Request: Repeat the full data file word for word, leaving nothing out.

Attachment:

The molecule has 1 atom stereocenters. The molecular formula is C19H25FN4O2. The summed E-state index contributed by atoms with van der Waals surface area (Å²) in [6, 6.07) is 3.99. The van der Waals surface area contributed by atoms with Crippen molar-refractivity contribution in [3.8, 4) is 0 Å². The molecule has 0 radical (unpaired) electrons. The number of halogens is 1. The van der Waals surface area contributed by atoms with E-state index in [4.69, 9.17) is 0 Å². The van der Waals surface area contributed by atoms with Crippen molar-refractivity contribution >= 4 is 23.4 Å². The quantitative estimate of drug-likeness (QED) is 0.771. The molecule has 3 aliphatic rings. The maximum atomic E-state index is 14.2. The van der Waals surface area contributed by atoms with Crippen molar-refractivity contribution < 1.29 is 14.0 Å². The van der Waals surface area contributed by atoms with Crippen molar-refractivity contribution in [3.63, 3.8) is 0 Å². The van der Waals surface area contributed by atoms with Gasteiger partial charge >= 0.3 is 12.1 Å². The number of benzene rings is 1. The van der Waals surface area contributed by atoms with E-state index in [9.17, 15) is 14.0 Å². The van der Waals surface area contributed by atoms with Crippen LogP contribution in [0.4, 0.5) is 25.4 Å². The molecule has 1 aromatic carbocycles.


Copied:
The molecule has 1 atom stereocenters. The molecular formula is C19H25FN4O2. The summed E-state index contributed by atoms with van der Waals surface area (Å²) in [6, 6.07) is 3.99. The van der Waals surface area contributed by atoms with Crippen molar-refractivity contribution in [3.8, 4) is 0 Å². The molecule has 0 radical (unpaired) electrons. The number of halogens is 1. The van der Waals surface area contributed by atoms with E-state index in [4.69, 9.17) is 0 Å². The van der Waals surface area contributed by atoms with Crippen molar-refractivity contribution >= 4 is 23.4 Å². The quantitative estimate of drug-likeness (QED) is 0.771. The molecule has 3 aliphatic rings. The maximum atomic E-state index is 14.2. The van der Waals surface area contributed by atoms with Crippen molar-refractivity contribution < 1.29 is 14.0 Å². The van der Waals surface area contributed by atoms with Crippen molar-refractivity contribution in [3.63, 3.8) is 0 Å². The van der Waals surface area contributed by atoms with Gasteiger partial charge >= 0.3 is 12.1 Å². The number of benzene rings is 1. The van der Waals surface area contributed by atoms with E-state index in [9.17, 15) is 14.0 Å². The van der Waals surface area contributed by atoms with Crippen LogP contribution in [0.4, 0.5) is 25.4 Å². The molecule has 1 aromatic carbocycles.